"Tell me, what is it you plan to do with your one wild and precious life?" ~ Mary Oliver

Tag: wasabi

salmon “poke” salad with seaweed and jasmine rice


We’re fortunate to live in New England so the fish that is sold at fish markets and even grocery stores is pretty high quality most of the week. I was a little hesitant to buy salmon on a Monday but it turned out to be tasty in a “poke” salad bowl that I served for dinner tonight along with freshly made jasmine rice.

Sometimes in Hawaii where the “poke” (pronounced po’kay;) tradition emanates, they place the marinated raw fish on a mound of rice. I avoided that because I didn’t want the temperature of the warm rice to diminish the freshness of the raw salmon. So, here’s how I put together this dish:

  1. I bought 3/4 pound of the freshest salmon I could find today.
  2. Also picked up a container of seaweed salad which added a wonderful taste to the salad.
  3. I skinned the fillet of salmon after rinsing it in cold water and drying it with paper towels. I then cut it up in medium sized cubes.
  4. For a marinade, I put powdered wasabi in a bowl, added Ohsawa soy sauce, diluted it with a little cold water, added sesame oil, and a squeeze of fresh lime juice. A tiny bit of honey to take the edge off – then added a few spoonfuls of the marinade on the fish, turning it around and then put it in the fridge. This was about half an hour before dinner.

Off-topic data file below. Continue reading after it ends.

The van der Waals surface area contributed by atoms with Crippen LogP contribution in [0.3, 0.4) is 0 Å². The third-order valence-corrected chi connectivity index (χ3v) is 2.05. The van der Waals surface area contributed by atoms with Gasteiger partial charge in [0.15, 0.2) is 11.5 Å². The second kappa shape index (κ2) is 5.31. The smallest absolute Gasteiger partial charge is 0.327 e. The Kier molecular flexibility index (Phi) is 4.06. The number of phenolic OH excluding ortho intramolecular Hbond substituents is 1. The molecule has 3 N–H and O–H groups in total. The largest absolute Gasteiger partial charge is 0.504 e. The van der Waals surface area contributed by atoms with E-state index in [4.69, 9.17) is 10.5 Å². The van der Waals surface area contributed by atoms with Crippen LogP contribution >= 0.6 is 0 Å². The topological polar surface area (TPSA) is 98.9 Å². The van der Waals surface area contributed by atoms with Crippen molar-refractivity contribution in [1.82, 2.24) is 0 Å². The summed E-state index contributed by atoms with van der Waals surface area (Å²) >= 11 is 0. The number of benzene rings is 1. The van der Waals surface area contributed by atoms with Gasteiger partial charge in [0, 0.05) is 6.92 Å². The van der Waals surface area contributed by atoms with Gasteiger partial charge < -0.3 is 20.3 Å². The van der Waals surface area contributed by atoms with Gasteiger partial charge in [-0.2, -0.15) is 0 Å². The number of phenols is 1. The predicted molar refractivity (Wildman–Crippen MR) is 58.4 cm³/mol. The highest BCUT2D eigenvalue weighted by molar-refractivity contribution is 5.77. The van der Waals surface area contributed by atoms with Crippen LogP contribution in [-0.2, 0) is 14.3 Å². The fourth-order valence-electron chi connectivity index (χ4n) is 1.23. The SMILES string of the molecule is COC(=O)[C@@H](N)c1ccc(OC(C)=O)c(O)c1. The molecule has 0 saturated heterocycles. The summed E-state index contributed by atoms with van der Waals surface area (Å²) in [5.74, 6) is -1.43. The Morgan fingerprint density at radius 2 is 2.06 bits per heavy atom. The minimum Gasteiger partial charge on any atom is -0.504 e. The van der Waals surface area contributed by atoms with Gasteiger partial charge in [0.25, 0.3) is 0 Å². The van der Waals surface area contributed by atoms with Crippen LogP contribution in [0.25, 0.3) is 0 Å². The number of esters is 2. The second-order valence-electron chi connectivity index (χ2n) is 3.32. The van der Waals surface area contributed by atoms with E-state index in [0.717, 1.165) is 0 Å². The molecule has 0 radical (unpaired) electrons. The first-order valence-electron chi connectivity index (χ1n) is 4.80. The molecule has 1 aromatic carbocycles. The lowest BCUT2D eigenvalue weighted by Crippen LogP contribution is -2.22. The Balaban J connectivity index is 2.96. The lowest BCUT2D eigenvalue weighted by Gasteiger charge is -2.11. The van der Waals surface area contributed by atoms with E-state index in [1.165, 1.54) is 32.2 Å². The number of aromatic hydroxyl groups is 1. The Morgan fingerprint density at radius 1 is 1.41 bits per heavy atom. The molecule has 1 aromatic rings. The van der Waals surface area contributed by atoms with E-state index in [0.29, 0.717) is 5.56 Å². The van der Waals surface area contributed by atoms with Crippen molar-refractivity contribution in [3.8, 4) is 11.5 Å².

5. I cooked jasmine rice in my rice cooker and served it in separate bowls. We really like this rice, especially when it’s made right before we eat and served hot.
  6. Preparing the salad included using two shallow bowls, lining it with fresh lettuce, cut up endive, a Persian cucumber quarter cut and lightly covered with the same marinade as for the salmon.
  7. Then, I piled up the marinated salmon in the middle and finished it with the seaweed salad ringed around it with some on top of the fish.

We enjoyed this supper because the tastes were very clean and all in all, it was pretty healthy too.

‘reward’ dinner notes . . .

reward dinner photo 1

This morning (Saturday of Labor Day weekend,) I made good progress in the living area. I hauled out all of the piles of things sitting around the room and grouped ‘like to like’: magazines, writing drafts, books, bills to be paid, etc. I consolidated the trash and moved the bins closer to the table. Cleared off all the extra stuff on our handsome pride-of-place soapstone countertop. Had a little more of a challenge figuring out where to put all the stuff that was being cleared away but that’s the way it always seems to be. And I don’t want to give it away either!

Second, I did two rounds of 30 minutes each and took a five minute break in between. Then, I decided to write checks, pay bills and prepare a package for mailing. Went to the post office, looked at a few things at TJ Maxx but decided to order online at Amazon instead. And finally wound my way back up to the fish market. The first piece a girl behind the counter cut for me was not big enough and still had the thick black skin of the tuna weighing it down. The second piece she cut for me was gorgeous. That’s the only word for it. tuna sashimi